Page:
The international women’s publication Belletrista is, this issue, running two features up about Arab writers.

One is: “Who Has the Power? Reading Arab Women in English,” which explores the shifting power relationships between Arab writer, translator, and publisher. (Since I wrote it, it’s full of the sort of gossip I enjoy: Who was offered $1 million to slant her first novel against Islam? Which translator was elbowed out of the book-editing process, and why? Which authors have re-shaped their work at the advice of translators?)

It begins, more seriously:

Translation, Maureen Freely said at a recent conference in Qatar, is a feminine, or feminized, act. The translator must remain faithful to the author’s words; the contemporary translator is largely invisible; she (or he) is the helpmeet of the more powerful, more famous author.

Freely is best known for her work translating the Nobel Prize-winning Turkish author Orhan Pamuk. And it is clear, in reading Pamuk’s dedication to the English version of his most recent novel, that he took pains to direct the translation. The dedication to The Museum of Innocence acknowledges not Freely, but instead others who helped perfect the English text: Sila Olcur, editor George Andreou, fellow author Kiran Desai.

But this power relationship is an unstable one. Sometimes, it is the translator who finds herself in the “masculine” position. Samia Mehrez, director of the American University in Cairo’s Center for Translation Studies, says that, up until recently, it was usually translators who chose Arabic-language texts and pitched them to Western publishers. Translators thus stood between Arab authors and large, potentially well-paying audiences. (Keep reading.)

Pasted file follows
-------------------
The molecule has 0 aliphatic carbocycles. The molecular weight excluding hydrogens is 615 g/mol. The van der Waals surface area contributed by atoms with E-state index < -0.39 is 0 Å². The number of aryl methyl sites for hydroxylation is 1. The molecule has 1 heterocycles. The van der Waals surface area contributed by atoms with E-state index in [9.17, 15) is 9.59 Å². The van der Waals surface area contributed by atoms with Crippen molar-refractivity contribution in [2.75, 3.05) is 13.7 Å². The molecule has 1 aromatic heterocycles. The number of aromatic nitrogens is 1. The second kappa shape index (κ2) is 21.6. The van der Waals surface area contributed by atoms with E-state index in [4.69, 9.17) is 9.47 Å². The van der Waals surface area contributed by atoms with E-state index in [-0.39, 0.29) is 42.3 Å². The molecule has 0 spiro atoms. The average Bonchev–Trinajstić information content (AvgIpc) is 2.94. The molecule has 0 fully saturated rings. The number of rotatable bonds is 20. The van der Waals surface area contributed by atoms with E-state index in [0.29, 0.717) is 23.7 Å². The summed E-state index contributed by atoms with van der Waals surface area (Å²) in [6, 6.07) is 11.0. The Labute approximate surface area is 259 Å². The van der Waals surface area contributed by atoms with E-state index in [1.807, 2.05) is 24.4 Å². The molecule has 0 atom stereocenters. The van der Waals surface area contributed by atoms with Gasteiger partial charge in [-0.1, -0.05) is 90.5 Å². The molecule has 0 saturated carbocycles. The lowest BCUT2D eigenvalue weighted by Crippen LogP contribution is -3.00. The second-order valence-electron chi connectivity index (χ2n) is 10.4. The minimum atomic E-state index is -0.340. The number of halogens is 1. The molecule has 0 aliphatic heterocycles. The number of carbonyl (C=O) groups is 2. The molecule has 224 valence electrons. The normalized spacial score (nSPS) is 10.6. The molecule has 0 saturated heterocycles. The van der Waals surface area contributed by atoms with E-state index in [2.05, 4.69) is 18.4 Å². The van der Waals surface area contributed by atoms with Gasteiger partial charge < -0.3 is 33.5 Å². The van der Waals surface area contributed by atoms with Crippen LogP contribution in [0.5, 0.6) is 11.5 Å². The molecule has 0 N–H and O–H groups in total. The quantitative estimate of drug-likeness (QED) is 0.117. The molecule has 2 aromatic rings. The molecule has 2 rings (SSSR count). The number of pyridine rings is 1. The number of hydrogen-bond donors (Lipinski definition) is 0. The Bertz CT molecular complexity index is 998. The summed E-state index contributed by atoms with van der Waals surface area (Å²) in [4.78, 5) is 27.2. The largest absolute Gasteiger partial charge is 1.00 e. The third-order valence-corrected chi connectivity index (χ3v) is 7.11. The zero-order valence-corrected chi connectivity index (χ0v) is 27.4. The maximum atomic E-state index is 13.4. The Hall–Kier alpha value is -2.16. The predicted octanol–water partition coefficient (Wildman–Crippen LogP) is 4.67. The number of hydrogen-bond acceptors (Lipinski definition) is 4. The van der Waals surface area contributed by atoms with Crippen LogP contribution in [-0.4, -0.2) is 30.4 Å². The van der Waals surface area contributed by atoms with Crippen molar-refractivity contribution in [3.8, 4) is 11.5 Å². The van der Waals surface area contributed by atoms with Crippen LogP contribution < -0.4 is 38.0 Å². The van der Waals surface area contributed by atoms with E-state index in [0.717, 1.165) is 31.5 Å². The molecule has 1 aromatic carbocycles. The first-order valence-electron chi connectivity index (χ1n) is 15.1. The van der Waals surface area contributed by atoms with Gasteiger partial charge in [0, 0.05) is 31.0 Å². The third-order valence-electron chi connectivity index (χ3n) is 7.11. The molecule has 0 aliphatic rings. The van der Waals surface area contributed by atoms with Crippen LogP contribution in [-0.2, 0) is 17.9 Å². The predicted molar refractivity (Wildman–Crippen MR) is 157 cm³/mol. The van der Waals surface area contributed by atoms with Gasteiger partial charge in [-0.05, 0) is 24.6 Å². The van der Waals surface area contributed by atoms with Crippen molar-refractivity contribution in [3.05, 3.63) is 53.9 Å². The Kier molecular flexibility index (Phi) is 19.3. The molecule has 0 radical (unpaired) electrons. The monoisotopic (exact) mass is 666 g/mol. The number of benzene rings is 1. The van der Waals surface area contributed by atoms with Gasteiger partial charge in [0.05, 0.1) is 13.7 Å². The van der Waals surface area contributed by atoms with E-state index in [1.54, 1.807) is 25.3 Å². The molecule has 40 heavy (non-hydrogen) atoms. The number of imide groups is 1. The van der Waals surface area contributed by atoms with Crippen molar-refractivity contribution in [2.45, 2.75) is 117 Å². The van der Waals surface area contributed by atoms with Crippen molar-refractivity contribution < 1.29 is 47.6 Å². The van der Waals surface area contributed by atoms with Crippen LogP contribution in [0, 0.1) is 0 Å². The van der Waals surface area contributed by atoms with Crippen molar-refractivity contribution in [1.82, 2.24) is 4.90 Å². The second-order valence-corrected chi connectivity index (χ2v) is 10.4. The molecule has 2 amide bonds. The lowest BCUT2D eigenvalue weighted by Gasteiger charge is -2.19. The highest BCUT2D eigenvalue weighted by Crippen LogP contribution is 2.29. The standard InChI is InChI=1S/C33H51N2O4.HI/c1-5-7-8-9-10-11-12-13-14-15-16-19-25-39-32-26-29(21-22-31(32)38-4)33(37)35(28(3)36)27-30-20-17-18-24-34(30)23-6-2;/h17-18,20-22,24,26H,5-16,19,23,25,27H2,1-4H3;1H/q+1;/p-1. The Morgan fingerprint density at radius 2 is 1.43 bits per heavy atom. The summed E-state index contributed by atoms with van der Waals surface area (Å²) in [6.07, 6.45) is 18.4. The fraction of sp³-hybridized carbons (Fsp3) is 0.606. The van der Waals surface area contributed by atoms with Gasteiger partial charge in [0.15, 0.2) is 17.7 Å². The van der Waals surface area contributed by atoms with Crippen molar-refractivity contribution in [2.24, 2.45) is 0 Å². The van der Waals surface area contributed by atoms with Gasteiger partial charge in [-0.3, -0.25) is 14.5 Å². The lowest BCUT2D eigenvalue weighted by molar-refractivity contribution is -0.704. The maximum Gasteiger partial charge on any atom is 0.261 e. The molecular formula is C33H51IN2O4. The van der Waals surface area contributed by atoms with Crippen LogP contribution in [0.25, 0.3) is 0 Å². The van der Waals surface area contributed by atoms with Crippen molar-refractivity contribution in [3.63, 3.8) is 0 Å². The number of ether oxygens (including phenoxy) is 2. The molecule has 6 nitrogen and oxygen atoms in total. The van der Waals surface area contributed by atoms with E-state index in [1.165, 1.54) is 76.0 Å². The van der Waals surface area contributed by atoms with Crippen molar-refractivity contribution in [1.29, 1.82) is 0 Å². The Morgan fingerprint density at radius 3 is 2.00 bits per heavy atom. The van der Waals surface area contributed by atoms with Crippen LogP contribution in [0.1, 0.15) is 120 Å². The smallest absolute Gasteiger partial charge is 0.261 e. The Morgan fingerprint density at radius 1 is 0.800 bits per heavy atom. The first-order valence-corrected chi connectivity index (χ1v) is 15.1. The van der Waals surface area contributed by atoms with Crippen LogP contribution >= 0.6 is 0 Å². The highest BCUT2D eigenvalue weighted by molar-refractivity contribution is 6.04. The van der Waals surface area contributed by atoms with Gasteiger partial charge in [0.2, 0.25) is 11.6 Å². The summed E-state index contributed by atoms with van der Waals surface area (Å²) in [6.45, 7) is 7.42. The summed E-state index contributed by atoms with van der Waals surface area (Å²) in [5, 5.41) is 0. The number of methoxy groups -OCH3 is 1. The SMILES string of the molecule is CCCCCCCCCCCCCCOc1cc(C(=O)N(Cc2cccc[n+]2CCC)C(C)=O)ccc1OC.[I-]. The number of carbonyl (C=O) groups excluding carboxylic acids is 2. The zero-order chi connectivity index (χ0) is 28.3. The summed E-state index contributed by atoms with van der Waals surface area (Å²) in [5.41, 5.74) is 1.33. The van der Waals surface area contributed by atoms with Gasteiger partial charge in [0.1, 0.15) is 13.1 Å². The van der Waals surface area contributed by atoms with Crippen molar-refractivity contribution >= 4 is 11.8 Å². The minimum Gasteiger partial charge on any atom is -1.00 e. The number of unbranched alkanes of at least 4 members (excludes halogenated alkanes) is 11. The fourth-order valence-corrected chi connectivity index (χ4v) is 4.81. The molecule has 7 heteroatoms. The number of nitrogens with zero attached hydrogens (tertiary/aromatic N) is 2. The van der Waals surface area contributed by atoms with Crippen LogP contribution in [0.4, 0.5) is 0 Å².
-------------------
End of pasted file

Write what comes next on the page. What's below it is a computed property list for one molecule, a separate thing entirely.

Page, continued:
The second piece about Arab women writers is an in-depth exploration of three of Ahdaf Soueif’s books: Aisha, In the Eye of the Sun, and the Booker-shortlisted The Map of Love. Writer Ceri Evans:

I have chosen to review Aisha, The Map of Love and In the Eye of the Sun by Ahdaf Soueif. I have cherished The Map of Love and In the Eye of the Sun for many years, and want to share them with readers. With some disappointment, I note that Ahdaf Soueif has not written any new fiction for so long, stating herself that the next book is ‘on the backburner, getting badly burnt’!

As some of you may remember, Soueif read from her novel-in-progress when she came to Cairo this spring, and said she would surely spend the summer turning down interview, political-organizing and festival invitations in order to work on the book. I hope she’s been able to keep to it.

3 thoughts on “Who Has the Power? Reading Arab Women in English

  1. Did Pamuk really not acknowledge and/or thank the translator in his introduction? If that’s true, that’s a pretty dirty move in general.

  2. As a translator from Chinese to Swedish I must say that I recognize all of the problems you mention in the article (including the taste for young, controversial women novelists). I do think that compared to the US we tend to be a bit more faithful to the original here in Sweden, but since our publishers generally cannot read Chinese books until they’ve been translated into English we often have to struggle when it turns out that the text we’ve translated doesn’t read like the English version (where lots of things may have been changed or deleted). Sometimes, though, I think that the problem is that translator are too few, which means that the selection of books to be translated is based on the taste of a small number of individuals.

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